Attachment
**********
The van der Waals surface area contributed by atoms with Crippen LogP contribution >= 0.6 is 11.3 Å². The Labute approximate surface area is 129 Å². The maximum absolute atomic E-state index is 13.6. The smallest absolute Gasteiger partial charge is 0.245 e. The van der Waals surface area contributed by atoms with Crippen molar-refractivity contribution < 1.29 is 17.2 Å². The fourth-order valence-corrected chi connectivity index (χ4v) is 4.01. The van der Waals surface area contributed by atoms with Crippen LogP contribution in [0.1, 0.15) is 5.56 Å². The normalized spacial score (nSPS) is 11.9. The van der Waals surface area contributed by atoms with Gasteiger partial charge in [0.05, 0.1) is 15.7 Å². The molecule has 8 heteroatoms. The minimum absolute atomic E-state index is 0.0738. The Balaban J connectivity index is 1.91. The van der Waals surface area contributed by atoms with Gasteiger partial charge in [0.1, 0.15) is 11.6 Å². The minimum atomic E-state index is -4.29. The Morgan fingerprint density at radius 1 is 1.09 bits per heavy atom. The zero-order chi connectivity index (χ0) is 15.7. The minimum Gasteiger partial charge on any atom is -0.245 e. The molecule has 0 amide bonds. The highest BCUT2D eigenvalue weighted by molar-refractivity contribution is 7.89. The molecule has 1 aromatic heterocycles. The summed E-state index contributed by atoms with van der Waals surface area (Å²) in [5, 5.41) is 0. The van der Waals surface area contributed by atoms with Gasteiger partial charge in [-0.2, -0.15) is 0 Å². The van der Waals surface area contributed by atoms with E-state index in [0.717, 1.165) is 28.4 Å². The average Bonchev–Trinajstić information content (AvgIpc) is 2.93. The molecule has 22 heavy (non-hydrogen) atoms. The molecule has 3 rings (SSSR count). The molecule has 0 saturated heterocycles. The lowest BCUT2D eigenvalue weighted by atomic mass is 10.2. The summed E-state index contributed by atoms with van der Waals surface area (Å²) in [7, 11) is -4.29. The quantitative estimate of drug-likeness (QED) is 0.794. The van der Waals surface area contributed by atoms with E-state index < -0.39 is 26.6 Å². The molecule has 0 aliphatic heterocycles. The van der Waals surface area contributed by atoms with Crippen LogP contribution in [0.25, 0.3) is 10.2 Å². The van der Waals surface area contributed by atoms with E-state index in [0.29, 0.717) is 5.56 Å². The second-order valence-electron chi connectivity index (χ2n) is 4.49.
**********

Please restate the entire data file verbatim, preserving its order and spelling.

The van der Waals surface area contributed by atoms with Crippen LogP contribution >= 0.6 is 11.3 Å². The Labute approximate surface area is 129 Å². The maximum absolute atomic E-state index is 13.6. The smallest absolute Gasteiger partial charge is 0.245 e. The van der Waals surface area contributed by atoms with Crippen molar-refractivity contribution < 1.29 is 17.2 Å². The fourth-order valence-corrected chi connectivity index (χ4v) is 4.01. The van der Waals surface area contributed by atoms with Crippen LogP contribution in [0.1, 0.15) is 5.56 Å². The normalized spacial score (nSPS) is 11.9. The van der Waals surface area contributed by atoms with Gasteiger partial charge in [0.05, 0.1) is 15.7 Å². The molecule has 8 heteroatoms. The minimum absolute atomic E-state index is 0.0738. The Balaban J connectivity index is 1.91. The van der Waals surface area contributed by atoms with Gasteiger partial charge in [0.1, 0.15) is 11.6 Å². The minimum atomic E-state index is -4.29. The Morgan fingerprint density at radius 1 is 1.09 bits per heavy atom. The zero-order chi connectivity index (χ0) is 15.7. The minimum Gasteiger partial charge on any atom is -0.245 e. The molecule has 0 amide bonds. The highest BCUT2D eigenvalue weighted by molar-refractivity contribution is 7.89. The molecule has 1 aromatic heterocycles. The summed E-state index contributed by atoms with van der Waals surface area (Å²) in [5, 5.41) is 0. The van der Waals surface area contributed by atoms with Gasteiger partial charge in [-0.2, -0.15) is 0 Å². The van der Waals surface area contributed by atoms with E-state index in [0.717, 1.165) is 28.4 Å². The average Bonchev–Trinajstić information content (AvgIpc) is 2.93. The molecule has 22 heavy (non-hydrogen) atoms. The molecule has 3 rings (SSSR count). The molecule has 0 saturated heterocycles. The lowest BCUT2D eigenvalue weighted by atomic mass is 10.2. The summed E-state index contributed by atoms with van der Waals surface area (Å²) in [7, 11) is -4.29. The quantitative estimate of drug-likeness (QED) is 0.794. The van der Waals surface area contributed by atoms with E-state index < -0.39 is 26.6 Å². The molecule has 0 aliphatic heterocycles. The van der Waals surface area contributed by atoms with Crippen LogP contribution in [0.25, 0.3) is 10.2 Å². The van der Waals surface area contributed by atoms with E-state index in [0.29, 0.717) is 5.56 Å². The second-order valence-electron chi connectivity index (χ2n) is 4.49.